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. Last Updated: 07/27/2016

Kremlin Returns Its Envoy To U.S.




Russia said Tuesday it was sending back its ambassador to the United States, only three days after recalling envoys to Washington and London in protest over the airstrikes against Iraq.


It was a speedy reversal that reflected Russia's dependence on foreign assistance and its inability to influence Western actions. But the Foreign Ministry made it clear that the attack on its Middle East ally was a source of deep irritation and that it was up to the United States to mend fences.


"The U.S. actions, naturally, affected the state of U.S.-Russian relations," ministry spokesman Vladimir Rakhmanin said. "The complication of Russian-American relations is not our choice."


Rakhmanin said repairing relations "would depend on the policy of the United States and real reciprocal steps from the American side."


Russia expressed outrage at the decision by the United States and Britain to attack without a vote by the United Nations Security Council. Russia, which has a veto in the council, had argued for a political solution to what the United States said was Iraq's interference with UN inspectors looking for weapons of mass destruction.


But there was little Russia could do, since it is lobbying for billions in loans from the International Monetary Fund - where Washington has lots of clout - and for food aid from the United States and the European Union.


Having defaulted on some of its debts Aug. 17, Russia says it needs more money from the IMF to avoid further defaults. A $4.3 billion loan installment has been delayed, and IMF officials say they want to see progress toward market reforms before they deliver the money.


Ambassador Yuly Vorontsov would return Wednesday to Washington because he had finished consultations with his superiors, Rakhmanin said. He did not say whether Yury Fokin, ambassador to Britain, would head back to London.


U.S. President Bill Clinton, who called a halt Saturday to the cruise missile and air attacks on Iraq, sent President Boris Yeltsin a letter offering an explanation for the airstrikes, Interfax reported.


Backpedaling on another front, the Foreign Ministry downplayed Prime Minister Yevgeny Primakov's statement while on a visit to India that Russia, China and India would form a strategic "triangle" against the United States. China snubbed Primakov by responding that it would conduct an independent foreign policy, though it opposes a unipolar world dominated by one power, meaning the United States.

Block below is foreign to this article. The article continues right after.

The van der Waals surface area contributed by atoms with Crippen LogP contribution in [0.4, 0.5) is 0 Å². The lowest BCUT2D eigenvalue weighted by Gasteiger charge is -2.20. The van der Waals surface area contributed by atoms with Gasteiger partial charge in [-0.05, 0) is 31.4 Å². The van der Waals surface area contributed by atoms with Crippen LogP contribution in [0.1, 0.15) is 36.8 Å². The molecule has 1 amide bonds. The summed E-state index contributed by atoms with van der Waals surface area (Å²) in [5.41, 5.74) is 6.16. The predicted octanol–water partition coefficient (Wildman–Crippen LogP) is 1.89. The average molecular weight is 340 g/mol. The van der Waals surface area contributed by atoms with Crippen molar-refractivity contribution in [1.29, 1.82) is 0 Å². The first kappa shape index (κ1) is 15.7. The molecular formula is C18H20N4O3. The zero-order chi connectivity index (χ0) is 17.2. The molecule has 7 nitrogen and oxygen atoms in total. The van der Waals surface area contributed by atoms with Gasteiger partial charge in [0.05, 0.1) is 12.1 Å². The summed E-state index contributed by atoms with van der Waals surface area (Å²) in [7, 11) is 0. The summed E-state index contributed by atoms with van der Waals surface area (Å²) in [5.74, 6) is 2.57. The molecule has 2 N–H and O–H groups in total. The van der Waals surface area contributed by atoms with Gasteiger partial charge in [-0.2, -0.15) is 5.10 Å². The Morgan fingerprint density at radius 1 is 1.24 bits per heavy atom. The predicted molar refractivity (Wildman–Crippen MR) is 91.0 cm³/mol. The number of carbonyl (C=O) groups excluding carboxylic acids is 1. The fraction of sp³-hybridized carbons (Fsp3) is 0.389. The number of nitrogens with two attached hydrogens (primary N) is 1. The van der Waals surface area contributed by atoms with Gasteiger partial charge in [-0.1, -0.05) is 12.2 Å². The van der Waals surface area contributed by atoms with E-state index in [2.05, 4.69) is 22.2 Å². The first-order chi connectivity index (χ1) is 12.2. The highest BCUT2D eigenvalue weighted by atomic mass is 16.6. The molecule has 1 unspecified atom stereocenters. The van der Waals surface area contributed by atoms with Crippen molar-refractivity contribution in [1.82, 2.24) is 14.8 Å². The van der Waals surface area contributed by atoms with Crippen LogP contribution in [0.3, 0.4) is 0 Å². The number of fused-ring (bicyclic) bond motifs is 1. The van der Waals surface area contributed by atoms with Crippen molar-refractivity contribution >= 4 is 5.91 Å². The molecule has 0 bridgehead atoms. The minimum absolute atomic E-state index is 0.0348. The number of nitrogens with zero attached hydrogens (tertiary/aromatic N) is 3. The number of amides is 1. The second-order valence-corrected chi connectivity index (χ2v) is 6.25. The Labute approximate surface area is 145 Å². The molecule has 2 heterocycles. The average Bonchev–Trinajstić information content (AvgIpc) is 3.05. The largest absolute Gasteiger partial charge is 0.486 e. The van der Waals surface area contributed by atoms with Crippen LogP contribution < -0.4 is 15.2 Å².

"China pursues an independent foreign policy of peace," Foreign Ministry spokesman Zhu Bangzao said in reaction to Primakov's comments in New Delhi, Reuters reported.


Primakov "said that the partnership between Russia, India and China could secure the stability of the situation in the region and in the world as a whole," Rakhmanin said. "At the same time his words about the triangle, as Yevgeny Maksimovich has stressed, are not an official proposal."


Political analyst Andrei Piontkovsky said both the reversal on the withdrawal of the ambassador and the misstep on China were signs Russian was acting out of injured pride, not national interest.


"You can't recall your ambassador and ask for food aid at the same time," Piontkovsky said. "It creates a ridiculous and schizophrenic impression."


Russia said a visit by U.S. Secretary of State Madeleine Albright would go ahead in mid-January.


Deputies in the Communist-dominated State Duma said the three-day air and missile attack on their Soviet-era ally meant that the START II arms treaty would be put off until next year's session."This, of course, does not guarantee its ratification or its


discussion in the spring," deputy speaker Vladimir Ryzhkov, a member of the centrist Our Home Is Russia party, was quoted as saying by Interfax. "It is simply an indication of intent to continue work on the international treaty."


The treaty, which would limit each side to 3,000 to 3,500 nuclear warheads, was signed in 1993 and ratified by the U.S. Senate in 1996. Opposed by many Communists, the treaty had been creeping toward ratification with support from Primakov and Defense Minister Igor Sergeyev.